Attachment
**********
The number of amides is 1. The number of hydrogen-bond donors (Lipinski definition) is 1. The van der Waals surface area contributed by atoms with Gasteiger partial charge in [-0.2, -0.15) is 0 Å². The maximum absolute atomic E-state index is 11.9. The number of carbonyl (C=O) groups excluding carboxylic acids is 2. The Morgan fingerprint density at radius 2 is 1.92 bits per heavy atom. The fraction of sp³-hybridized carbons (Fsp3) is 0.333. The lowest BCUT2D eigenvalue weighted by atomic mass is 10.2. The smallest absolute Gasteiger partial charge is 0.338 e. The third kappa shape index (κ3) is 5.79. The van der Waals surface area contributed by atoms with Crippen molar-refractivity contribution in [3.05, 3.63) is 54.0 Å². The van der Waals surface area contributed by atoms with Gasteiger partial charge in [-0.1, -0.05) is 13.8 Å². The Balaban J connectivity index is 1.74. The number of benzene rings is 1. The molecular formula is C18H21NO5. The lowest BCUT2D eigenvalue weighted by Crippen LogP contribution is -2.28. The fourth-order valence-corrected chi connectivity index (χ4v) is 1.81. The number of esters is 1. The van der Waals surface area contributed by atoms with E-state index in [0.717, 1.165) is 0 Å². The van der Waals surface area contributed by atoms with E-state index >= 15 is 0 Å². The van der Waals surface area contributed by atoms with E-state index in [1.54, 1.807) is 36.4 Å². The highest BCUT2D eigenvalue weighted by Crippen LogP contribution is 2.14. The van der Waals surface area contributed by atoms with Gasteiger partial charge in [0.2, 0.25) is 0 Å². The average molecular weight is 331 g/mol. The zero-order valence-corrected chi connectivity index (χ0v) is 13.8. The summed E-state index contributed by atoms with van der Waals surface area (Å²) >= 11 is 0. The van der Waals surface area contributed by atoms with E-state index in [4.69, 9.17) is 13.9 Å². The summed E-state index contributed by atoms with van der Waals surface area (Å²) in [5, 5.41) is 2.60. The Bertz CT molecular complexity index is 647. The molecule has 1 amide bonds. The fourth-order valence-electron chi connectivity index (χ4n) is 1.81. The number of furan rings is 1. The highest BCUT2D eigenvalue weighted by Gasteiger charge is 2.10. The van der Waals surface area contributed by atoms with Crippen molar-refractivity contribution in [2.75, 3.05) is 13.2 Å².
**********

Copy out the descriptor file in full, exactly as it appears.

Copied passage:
The number of amides is 1. The number of hydrogen-bond donors (Lipinski definition) is 1. The van der Waals surface area contributed by atoms with Gasteiger partial charge in [-0.2, -0.15) is 0 Å². The maximum absolute atomic E-state index is 11.9. The number of carbonyl (C=O) groups excluding carboxylic acids is 2. The Morgan fingerprint density at radius 2 is 1.92 bits per heavy atom. The fraction of sp³-hybridized carbons (Fsp3) is 0.333. The lowest BCUT2D eigenvalue weighted by atomic mass is 10.2. The smallest absolute Gasteiger partial charge is 0.338 e. The third kappa shape index (κ3) is 5.79. The van der Waals surface area contributed by atoms with Crippen molar-refractivity contribution in [3.05, 3.63) is 54.0 Å². The van der Waals surface area contributed by atoms with Gasteiger partial charge in [-0.1, -0.05) is 13.8 Å². The Balaban J connectivity index is 1.74. The number of benzene rings is 1. The molecular formula is C18H21NO5. The lowest BCUT2D eigenvalue weighted by Crippen LogP contribution is -2.28. The fourth-order valence-corrected chi connectivity index (χ4v) is 1.81. The number of esters is 1. The van der Waals surface area contributed by atoms with E-state index in [0.717, 1.165) is 0 Å². The van der Waals surface area contributed by atoms with E-state index >= 15 is 0 Å². The van der Waals surface area contributed by atoms with E-state index in [1.54, 1.807) is 36.4 Å². The highest BCUT2D eigenvalue weighted by Crippen LogP contribution is 2.14. The van der Waals surface area contributed by atoms with Gasteiger partial charge in [0.2, 0.25) is 0 Å². The average molecular weight is 331 g/mol. The zero-order valence-corrected chi connectivity index (χ0v) is 13.8. The summed E-state index contributed by atoms with van der Waals surface area (Å²) >= 11 is 0. The van der Waals surface area contributed by atoms with E-state index in [4.69, 9.17) is 13.9 Å². The summed E-state index contributed by atoms with van der Waals surface area (Å²) in [5, 5.41) is 2.60. The Bertz CT molecular complexity index is 647. The molecule has 1 amide bonds. The fourth-order valence-electron chi connectivity index (χ4n) is 1.81. The number of furan rings is 1. The highest BCUT2D eigenvalue weighted by Gasteiger charge is 2.10. The van der Waals surface area contributed by atoms with Crippen molar-refractivity contribution in [2.75, 3.05) is 13.2 Å².